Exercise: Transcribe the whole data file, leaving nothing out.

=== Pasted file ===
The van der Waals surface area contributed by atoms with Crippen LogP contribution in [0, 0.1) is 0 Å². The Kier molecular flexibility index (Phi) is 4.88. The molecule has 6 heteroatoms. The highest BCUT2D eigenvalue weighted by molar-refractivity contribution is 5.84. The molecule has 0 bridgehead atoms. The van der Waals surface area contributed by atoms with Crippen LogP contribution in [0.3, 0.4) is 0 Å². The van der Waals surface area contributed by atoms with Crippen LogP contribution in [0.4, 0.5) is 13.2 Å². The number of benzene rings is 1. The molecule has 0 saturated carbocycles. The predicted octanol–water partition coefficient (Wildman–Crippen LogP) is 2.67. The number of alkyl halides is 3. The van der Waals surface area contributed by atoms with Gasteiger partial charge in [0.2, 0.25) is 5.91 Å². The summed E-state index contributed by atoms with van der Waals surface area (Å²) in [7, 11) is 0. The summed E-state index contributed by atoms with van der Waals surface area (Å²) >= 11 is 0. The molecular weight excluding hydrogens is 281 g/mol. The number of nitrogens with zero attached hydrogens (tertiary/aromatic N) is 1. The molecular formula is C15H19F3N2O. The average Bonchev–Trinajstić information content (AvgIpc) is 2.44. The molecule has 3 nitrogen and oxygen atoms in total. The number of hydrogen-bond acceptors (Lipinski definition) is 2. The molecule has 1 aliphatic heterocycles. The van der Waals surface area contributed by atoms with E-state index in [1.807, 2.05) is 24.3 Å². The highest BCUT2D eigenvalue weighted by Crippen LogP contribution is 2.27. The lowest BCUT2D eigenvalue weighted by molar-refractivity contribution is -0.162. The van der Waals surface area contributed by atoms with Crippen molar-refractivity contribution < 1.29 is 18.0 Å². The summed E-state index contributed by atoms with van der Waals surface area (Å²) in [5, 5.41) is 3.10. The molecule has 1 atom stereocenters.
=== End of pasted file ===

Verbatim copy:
The van der Waals surface area contributed by atoms with Crippen LogP contribution in [0, 0.1) is 0 Å². The Kier molecular flexibility index (Phi) is 4.88. The molecule has 6 heteroatoms. The highest BCUT2D eigenvalue weighted by molar-refractivity contribution is 5.84. The molecule has 0 bridgehead atoms. The van der Waals surface area contributed by atoms with Crippen LogP contribution in [0.3, 0.4) is 0 Å². The van der Waals surface area contributed by atoms with Crippen LogP contribution in [0.4, 0.5) is 13.2 Å². The number of benzene rings is 1. The molecule has 0 saturated carbocycles. The predicted octanol–water partition coefficient (Wildman–Crippen LogP) is 2.67. The number of alkyl halides is 3. The van der Waals surface area contributed by atoms with Gasteiger partial charge in [0.2, 0.25) is 5.91 Å². The summed E-state index contributed by atoms with van der Waals surface area (Å²) in [7, 11) is 0. The summed E-state index contributed by atoms with van der Waals surface area (Å²) >= 11 is 0. The molecular weight excluding hydrogens is 281 g/mol. The number of nitrogens with zero attached hydrogens (tertiary/aromatic N) is 1. The molecular formula is C15H19F3N2O. The average Bonchev–Trinajstić information content (AvgIpc) is 2.44. The molecule has 3 nitrogen and oxygen atoms in total. The number of hydrogen-bond acceptors (Lipinski definition) is 2. The molecule has 1 aliphatic heterocycles. The van der Waals surface area contributed by atoms with E-state index in [1.807, 2.05) is 24.3 Å². The highest BCUT2D eigenvalue weighted by Crippen LogP contribution is 2.27. The lowest BCUT2D eigenvalue weighted by molar-refractivity contribution is -0.162. The van der Waals surface area contributed by atoms with Crippen molar-refractivity contribution < 1.29 is 18.0 Å². The summed E-state index contributed by atoms with van der Waals surface area (Å²) in [5, 5.41) is 3.10. The molecule has 1 atom stereocenters.